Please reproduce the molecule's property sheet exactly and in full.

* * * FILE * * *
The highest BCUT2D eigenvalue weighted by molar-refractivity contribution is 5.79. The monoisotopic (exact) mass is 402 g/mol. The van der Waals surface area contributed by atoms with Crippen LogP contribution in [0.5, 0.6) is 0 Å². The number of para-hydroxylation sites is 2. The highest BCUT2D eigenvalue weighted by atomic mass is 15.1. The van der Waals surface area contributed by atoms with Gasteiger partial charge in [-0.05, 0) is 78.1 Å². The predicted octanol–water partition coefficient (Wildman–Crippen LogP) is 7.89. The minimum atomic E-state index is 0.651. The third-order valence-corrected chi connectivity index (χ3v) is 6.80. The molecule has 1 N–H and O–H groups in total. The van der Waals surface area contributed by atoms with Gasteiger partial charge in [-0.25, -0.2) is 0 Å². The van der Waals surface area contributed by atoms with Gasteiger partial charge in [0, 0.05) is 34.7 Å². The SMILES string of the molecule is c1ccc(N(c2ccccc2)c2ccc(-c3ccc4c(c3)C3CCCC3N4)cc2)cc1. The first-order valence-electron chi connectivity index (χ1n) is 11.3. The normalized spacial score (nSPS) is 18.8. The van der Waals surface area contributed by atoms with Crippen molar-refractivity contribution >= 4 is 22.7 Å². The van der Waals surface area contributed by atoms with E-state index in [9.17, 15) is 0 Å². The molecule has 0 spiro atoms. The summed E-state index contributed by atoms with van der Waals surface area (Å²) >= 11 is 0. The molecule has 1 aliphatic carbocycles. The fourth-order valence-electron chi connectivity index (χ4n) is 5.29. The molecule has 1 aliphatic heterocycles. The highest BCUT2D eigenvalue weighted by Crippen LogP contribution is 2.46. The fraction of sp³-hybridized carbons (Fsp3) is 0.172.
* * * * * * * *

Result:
The highest BCUT2D eigenvalue weighted by molar-refractivity contribution is 5.79. The monoisotopic (exact) mass is 402 g/mol. The van der Waals surface area contributed by atoms with Crippen LogP contribution in [0.5, 0.6) is 0 Å². The number of para-hydroxylation sites is 2. The highest BCUT2D eigenvalue weighted by atomic mass is 15.1. The van der Waals surface area contributed by atoms with Gasteiger partial charge in [-0.05, 0) is 78.1 Å². The predicted octanol–water partition coefficient (Wildman–Crippen LogP) is 7.89. The minimum atomic E-state index is 0.651. The third-order valence-corrected chi connectivity index (χ3v) is 6.80. The molecule has 1 N–H and O–H groups in total. The van der Waals surface area contributed by atoms with Gasteiger partial charge in [-0.25, -0.2) is 0 Å². The van der Waals surface area contributed by atoms with Gasteiger partial charge in [0, 0.05) is 34.7 Å². The SMILES string of the molecule is c1ccc(N(c2ccccc2)c2ccc(-c3ccc4c(c3)C3CCCC3N4)cc2)cc1. The first-order valence-electron chi connectivity index (χ1n) is 11.3. The normalized spacial score (nSPS) is 18.8. The van der Waals surface area contributed by atoms with Crippen molar-refractivity contribution >= 4 is 22.7 Å². The van der Waals surface area contributed by atoms with E-state index in [9.17, 15) is 0 Å². The molecule has 0 spiro atoms. The summed E-state index contributed by atoms with van der Waals surface area (Å²) >= 11 is 0. The molecule has 1 aliphatic carbocycles. The fourth-order valence-electron chi connectivity index (χ4n) is 5.29. The molecule has 1 aliphatic heterocycles. The highest BCUT2D eigenvalue weighted by Crippen LogP contribution is 2.46. The fraction of sp³-hybridized carbons (Fsp3) is 0.172.